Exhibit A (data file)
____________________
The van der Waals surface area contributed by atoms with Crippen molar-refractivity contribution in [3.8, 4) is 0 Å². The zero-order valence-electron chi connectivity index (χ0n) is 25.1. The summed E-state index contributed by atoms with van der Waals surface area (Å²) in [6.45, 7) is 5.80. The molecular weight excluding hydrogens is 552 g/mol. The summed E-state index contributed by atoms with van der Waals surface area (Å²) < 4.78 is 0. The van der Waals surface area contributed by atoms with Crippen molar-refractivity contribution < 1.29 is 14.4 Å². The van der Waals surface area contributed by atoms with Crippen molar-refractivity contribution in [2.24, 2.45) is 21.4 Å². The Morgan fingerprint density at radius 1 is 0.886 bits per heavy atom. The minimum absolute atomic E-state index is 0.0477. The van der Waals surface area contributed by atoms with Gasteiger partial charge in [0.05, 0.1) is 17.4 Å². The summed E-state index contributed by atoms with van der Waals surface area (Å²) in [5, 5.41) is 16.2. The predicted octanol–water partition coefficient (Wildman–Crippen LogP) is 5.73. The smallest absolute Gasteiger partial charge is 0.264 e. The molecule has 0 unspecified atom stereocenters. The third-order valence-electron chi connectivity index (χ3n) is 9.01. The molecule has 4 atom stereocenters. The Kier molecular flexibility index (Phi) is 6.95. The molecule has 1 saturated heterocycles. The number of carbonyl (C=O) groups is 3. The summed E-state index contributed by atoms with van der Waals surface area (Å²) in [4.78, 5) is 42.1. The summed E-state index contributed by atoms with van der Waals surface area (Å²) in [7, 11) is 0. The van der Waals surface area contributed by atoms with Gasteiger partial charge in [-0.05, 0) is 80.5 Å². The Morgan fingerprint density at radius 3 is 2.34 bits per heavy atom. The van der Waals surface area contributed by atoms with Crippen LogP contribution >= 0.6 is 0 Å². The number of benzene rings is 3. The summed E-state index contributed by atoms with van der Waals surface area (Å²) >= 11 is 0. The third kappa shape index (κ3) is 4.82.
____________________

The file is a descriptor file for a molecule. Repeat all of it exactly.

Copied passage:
The van der Waals surface area contributed by atoms with Crippen molar-refractivity contribution in [3.8, 4) is 0 Å². The zero-order valence-electron chi connectivity index (χ0n) is 25.1. The summed E-state index contributed by atoms with van der Waals surface area (Å²) in [6.45, 7) is 5.80. The molecular weight excluding hydrogens is 552 g/mol. The summed E-state index contributed by atoms with van der Waals surface area (Å²) < 4.78 is 0. The van der Waals surface area contributed by atoms with Crippen molar-refractivity contribution < 1.29 is 14.4 Å². The van der Waals surface area contributed by atoms with Crippen molar-refractivity contribution in [2.24, 2.45) is 21.4 Å². The Morgan fingerprint density at radius 1 is 0.886 bits per heavy atom. The minimum absolute atomic E-state index is 0.0477. The van der Waals surface area contributed by atoms with Gasteiger partial charge in [0.05, 0.1) is 17.4 Å². The summed E-state index contributed by atoms with van der Waals surface area (Å²) in [5, 5.41) is 16.2. The predicted octanol–water partition coefficient (Wildman–Crippen LogP) is 5.73. The smallest absolute Gasteiger partial charge is 0.264 e. The molecule has 0 unspecified atom stereocenters. The third-order valence-electron chi connectivity index (χ3n) is 9.01. The molecule has 4 atom stereocenters. The Kier molecular flexibility index (Phi) is 6.95. The molecule has 1 saturated heterocycles. The number of carbonyl (C=O) groups is 3. The summed E-state index contributed by atoms with van der Waals surface area (Å²) in [4.78, 5) is 42.1. The summed E-state index contributed by atoms with van der Waals surface area (Å²) in [7, 11) is 0. The van der Waals surface area contributed by atoms with Gasteiger partial charge in [-0.05, 0) is 80.5 Å². The Morgan fingerprint density at radius 3 is 2.34 bits per heavy atom. The van der Waals surface area contributed by atoms with Crippen LogP contribution >= 0.6 is 0 Å². The number of benzene rings is 3. The summed E-state index contributed by atoms with van der Waals surface area (Å²) >= 11 is 0. The third kappa shape index (κ3) is 4.82.